It doesn’t matter how footloose or foolish the complaints of the characters. When they share their feelings in magical bel canto tones, it melts all their foolishness away.
Don Pasquale, which was first performed at the Salle Ventadour in Paris in 1843, is considered the greatest comic opera of its era. The Orlando production, starring Metropolitan Opera singer Peter Strummer (left) in the title role, will be presented by Orlando Opera at the Dr. Phillips Center for the Performing Arts Nov. 18-20. Strummer has performed this classic role for both the Florentine Opera Company of Milwaukee, and New York City Opera.
Orlando Ballet (MICHAEL CAIRNS).
The sentimental favorite of the Orlando Ballet’s season offerings is “A Tribute to Harriett: The Best of Broadway,” a Feb. 25 gala honoring Harriett Lake, the ballet’s most loyal supporter. But we’re not here to be sentimental. We’re here to tell you not to miss “Masterworks,” a triple-threat tribute to iconic choreographers being performed by the ballet March 24-26.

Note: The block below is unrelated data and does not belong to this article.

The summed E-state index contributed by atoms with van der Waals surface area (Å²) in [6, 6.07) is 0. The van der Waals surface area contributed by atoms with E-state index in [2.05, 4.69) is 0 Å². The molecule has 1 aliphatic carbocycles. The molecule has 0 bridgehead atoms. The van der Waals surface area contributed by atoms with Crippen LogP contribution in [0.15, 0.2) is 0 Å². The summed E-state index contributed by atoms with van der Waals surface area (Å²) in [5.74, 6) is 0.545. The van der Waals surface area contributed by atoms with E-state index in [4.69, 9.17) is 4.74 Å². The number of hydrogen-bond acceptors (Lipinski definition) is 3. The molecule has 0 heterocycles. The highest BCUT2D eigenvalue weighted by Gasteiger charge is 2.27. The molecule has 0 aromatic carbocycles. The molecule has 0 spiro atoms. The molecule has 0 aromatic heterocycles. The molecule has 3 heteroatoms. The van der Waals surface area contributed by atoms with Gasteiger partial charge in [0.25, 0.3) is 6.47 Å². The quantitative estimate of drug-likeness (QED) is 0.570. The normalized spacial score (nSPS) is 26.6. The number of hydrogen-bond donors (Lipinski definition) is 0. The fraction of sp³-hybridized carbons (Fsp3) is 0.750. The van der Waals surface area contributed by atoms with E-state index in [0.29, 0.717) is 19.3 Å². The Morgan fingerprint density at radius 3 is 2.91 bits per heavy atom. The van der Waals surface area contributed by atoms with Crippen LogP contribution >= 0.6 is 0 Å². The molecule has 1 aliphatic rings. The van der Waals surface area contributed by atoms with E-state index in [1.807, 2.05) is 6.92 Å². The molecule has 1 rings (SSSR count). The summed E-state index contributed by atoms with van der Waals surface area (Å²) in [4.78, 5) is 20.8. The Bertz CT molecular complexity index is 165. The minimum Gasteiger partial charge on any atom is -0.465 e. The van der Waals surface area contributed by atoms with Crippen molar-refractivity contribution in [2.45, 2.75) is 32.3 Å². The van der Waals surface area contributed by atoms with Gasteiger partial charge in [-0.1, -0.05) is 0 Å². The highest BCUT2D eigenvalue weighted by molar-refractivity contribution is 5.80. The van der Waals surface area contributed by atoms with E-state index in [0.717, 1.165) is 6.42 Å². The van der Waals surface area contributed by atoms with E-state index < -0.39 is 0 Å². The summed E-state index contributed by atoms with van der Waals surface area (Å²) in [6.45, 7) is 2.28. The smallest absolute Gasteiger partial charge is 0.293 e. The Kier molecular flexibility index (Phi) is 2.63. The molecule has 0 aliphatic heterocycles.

The performance will feature historical works by a trio of great American choreographers: George Balanchine, Jerome Robbins and Twyla Tharp.
Balanchine’s “Serenade,” first performed in 1934, is a passionate piece with religious overtones that features 17 dancers who connect throughout the piece in small groups that bespeak powerful linkages of love and loss, all to the sinuous strains of Tchaikovsky’s Serenade for Strings.
The Robbins piece is a nice counterpoint—a bright, early work called “Fancy Free” that foreshadows the smooth irreverence to come, with music by another up-and-comer by the name of Leonard Bernstein. The piece envisions three sailors on shore leave doing their best to attract the attention of two young ladies. (Robbins was inspired to do the work by a painting by Paul Cadmus called The Fleet’s In!)